Test Broadcast of TV Classes Begins; Printing Of Modules Ongoing
The Department of Education begins the test broadcast of television classes that will be used to supplement the implementation of blended learning when the school year opens on Aug. 24.
With less than two weeks before the opening of classes, the Department of Education (DepEd) is now in the final stage of preparations for the implementation of blended learning in public elementary and high schools nationwide.
On Tuesday, Aug. 11, DepEd started the technical test broadcast of television classes that are expected to complement other types of distance learning modalities that would be adopted next school year.
From 8 a.m. to 6:30 p.m., sample classes for different grade levels and subjects would be broadcast on IBC-13 and Solar Learning channels.
The test broadcasts, which will last until Aug. 21, also include lectures on how to use the learner management system and the DepEd Commons, the agency’s online platform where resources for teachers and students would be made available.
The schedule also has in-between advocacy and information materials, which Education Undersecretary for Administration Alain Del Pascua said were “inserted to mimic commercial advertisements that may later be considered in the broadcasting schedule.”
Given the limitations on the reach of the channels, Pascua also enjoined DepEd regional and division offices to tap their partner local TV and radio stations to run the test broadcasts using the same schedule released by the agency.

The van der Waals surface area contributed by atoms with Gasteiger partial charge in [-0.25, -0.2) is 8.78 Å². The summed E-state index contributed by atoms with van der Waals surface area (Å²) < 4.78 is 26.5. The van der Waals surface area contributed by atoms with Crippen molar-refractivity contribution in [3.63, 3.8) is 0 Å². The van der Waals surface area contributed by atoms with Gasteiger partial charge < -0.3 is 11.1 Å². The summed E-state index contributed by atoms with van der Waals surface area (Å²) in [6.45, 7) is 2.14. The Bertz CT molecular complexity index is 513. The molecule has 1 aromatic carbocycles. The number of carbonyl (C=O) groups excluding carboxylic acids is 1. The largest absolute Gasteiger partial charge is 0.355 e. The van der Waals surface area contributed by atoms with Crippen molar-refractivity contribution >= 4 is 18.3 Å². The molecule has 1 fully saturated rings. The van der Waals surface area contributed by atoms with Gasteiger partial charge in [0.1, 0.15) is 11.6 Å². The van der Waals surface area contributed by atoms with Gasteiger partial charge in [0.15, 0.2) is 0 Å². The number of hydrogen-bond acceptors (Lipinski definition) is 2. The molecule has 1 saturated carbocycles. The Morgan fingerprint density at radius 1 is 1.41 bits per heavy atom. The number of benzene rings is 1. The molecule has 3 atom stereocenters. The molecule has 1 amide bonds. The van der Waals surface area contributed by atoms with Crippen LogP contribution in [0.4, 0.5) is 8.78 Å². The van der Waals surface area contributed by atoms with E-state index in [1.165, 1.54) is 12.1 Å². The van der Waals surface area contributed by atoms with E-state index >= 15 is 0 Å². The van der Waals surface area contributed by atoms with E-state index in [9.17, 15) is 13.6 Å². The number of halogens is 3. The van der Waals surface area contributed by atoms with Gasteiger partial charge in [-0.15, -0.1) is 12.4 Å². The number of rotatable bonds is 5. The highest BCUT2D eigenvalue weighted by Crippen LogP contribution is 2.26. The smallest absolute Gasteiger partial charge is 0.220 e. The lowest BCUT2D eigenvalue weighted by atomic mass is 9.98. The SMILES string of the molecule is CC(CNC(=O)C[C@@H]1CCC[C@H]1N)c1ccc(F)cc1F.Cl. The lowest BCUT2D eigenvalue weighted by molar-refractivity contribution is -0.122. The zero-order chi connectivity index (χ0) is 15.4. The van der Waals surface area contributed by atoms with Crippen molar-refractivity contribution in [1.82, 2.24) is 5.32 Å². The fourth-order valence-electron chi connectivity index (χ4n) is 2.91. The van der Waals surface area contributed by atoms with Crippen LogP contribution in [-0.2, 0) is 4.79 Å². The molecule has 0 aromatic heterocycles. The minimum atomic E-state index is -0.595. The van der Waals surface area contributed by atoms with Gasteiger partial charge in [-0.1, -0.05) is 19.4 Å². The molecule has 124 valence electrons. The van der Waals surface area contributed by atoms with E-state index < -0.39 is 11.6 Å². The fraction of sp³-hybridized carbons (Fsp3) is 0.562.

Various networks earlier expressed commitment to support DepEd’s plan to use TV and radio as options for distance learning in the upcoming school year.
According to DepEd, the TV and radio classes are intended to supplement the self-learning modules and other modalities that would be adopted in lieu of face-to-face classes.
In a memorandum, Pascua said simulations and dry runs for blended learning may now be undertaken by combining the self-learning modules, DepEd Commons materials and the aired radio and TV episodes.
“The combination of some or all of these materials already made available will provide a more accurate and concrete feel of ground situation, readiness and acceptability of blended learning,” Pascua noted.
He said video and audio materials are available online for those who intend to view them on laptops, tablets and other mobile devices.
Meanwhile, ready-to-print self-learning modules covering the first week of classes from Aug. 24 to 28 would also be uploaded on the DepEd Commons.
Amid concerns over the readiness of the schools to resume classes, education officials maintained that there is no stopping the formal opening of the school year on Aug. 24.
Various groups earlier asked President Duterte to use the newly enacted Republic Act No. 11480, which allows him to reschedule the start of the school year during a state of emergency or calamity.
During the national kick-off of the school readiness program on Monday, Aug.10, Education Secretary Leonor Briones said delaying the school year further would be harmful to children who risk being left behind by their counterparts in Southeast Asia.
“It has always been Aug. 24. We have never changed that date because it is blended learning. It can be done with or without face-to-face,” she said in a mix of English and Filipino.
“That was what was agreed upon. It was approved by the IATF (Inter-Agency Task Force for the Management of Emerging Infection Diseases). It was approved by the Department of Education and the President,” she added.
No face-to-face classes will be conducted when classes reopen on Aug. 24 due to the risks of coronavirus disease transmission.